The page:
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What is the Difference Between an SSRI and an SNRI?

By Elle Jay
Updated May 17, 2024
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Selective serotonin reuptake inhibitors (SSRI) and serotonin/norepinephrine reuptake inhibitors (SNRI) are two types of medication used to treat depression. The biggest difference between an SSRI and an SNRI has to do with neurotransmitters. Experts believe that depression occurs when brain chemicals called neurotransmitters become unbalanced. Antidepressant drugs attempt to bring these neurotransmitters back into balance and alleviate the symptoms of depression.

Although the exact cause is not known, three neurotransmitters have been identified as being related to depression. Studies showed imbalances in dopamine, norepinephrine, and serotonin in patients with depression. An SSRI and an SNRI both affect absorption of serotonin, but an SNRI also affects norepinephrine levels in the brain.

Another difference between an SSRI and an SNRI is chronological. SSRIs were the first breakthrough drug for treating depression, and this type of medication is still widely used. SNRIs are more recent and may reflect more progressive research into the brain chemistry of depressed individuals.

Side effects can differ between an SSRI and an SNRI. Shared possible side effects include agitation, decreased sexual desire, drowsiness, dry mouth, erectile dysfunction, headache, insomnia, nausea, rash, sweating, and weight gain. Additional side effects associated only with SNRIs include constipation, heart palpitations, higher blood pressure, muscle weakness, and vision problems. These conditions only occur in some patients taking antidepressants.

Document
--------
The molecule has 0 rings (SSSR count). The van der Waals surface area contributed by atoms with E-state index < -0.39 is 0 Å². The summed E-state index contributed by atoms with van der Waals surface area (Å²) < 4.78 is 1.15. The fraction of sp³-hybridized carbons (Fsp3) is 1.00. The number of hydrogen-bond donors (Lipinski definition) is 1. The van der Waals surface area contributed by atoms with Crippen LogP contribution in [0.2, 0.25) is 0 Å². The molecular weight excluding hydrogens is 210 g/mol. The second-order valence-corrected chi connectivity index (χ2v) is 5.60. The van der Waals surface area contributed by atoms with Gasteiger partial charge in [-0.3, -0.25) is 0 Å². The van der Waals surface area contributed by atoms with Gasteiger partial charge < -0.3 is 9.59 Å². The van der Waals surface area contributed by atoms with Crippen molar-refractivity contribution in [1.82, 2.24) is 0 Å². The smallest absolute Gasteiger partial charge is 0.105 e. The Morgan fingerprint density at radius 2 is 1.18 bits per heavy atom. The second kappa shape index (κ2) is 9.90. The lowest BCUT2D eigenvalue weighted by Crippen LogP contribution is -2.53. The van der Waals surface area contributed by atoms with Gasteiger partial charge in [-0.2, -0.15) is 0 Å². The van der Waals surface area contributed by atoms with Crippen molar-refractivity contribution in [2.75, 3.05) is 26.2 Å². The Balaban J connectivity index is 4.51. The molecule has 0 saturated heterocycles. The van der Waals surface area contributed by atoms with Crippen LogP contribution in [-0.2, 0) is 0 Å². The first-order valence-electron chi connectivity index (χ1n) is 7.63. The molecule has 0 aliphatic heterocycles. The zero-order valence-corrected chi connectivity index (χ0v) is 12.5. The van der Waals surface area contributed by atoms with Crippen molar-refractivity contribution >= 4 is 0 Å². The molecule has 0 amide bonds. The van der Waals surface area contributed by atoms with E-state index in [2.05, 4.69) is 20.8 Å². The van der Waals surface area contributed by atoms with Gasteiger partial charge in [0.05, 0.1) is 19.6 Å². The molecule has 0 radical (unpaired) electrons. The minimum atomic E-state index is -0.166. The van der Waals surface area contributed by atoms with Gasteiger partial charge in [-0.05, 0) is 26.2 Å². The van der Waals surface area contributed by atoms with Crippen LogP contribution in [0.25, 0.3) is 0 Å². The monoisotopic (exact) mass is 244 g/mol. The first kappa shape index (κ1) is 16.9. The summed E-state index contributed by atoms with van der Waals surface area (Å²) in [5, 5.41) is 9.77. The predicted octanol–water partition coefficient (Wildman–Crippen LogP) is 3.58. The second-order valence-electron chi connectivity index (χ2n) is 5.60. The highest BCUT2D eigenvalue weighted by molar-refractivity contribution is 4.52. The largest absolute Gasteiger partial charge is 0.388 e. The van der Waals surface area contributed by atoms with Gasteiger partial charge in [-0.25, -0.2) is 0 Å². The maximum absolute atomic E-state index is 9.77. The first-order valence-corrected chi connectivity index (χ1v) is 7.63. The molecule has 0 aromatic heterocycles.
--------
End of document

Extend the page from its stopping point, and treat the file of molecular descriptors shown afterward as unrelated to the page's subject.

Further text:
Some comparisons indicate that SNRI drugs work better than SSRIs; however, this view is highly subjective. Antidepressant effectiveness differs widely from patient to patient, and it can take many weeks or months to find the best treatment for a given individual. One reason why an SNRI may be more effective than an SSRI is that it affects both serotonin and norepinephrine levels in the brain. Serotonin influences mood, and norepinephrine affects energy levels and alertness. By raising levels of both neurotransmitters, an SNRI may offer greater relief from the symptoms of depression.

Many of the most common antidepressant drugs are classified as either an SSRI or an SNRI, but all depression treatments differ in effectiveness. Medical research shows that what works for one person may not work for another. Mild depression that does not include anxiety or panic disorder frequently responds well to an SSRI. When depression comes with the added symptoms of anxiety or panic, an SNRI may be more appropriate because it focuses on multiple neurotransmitters.

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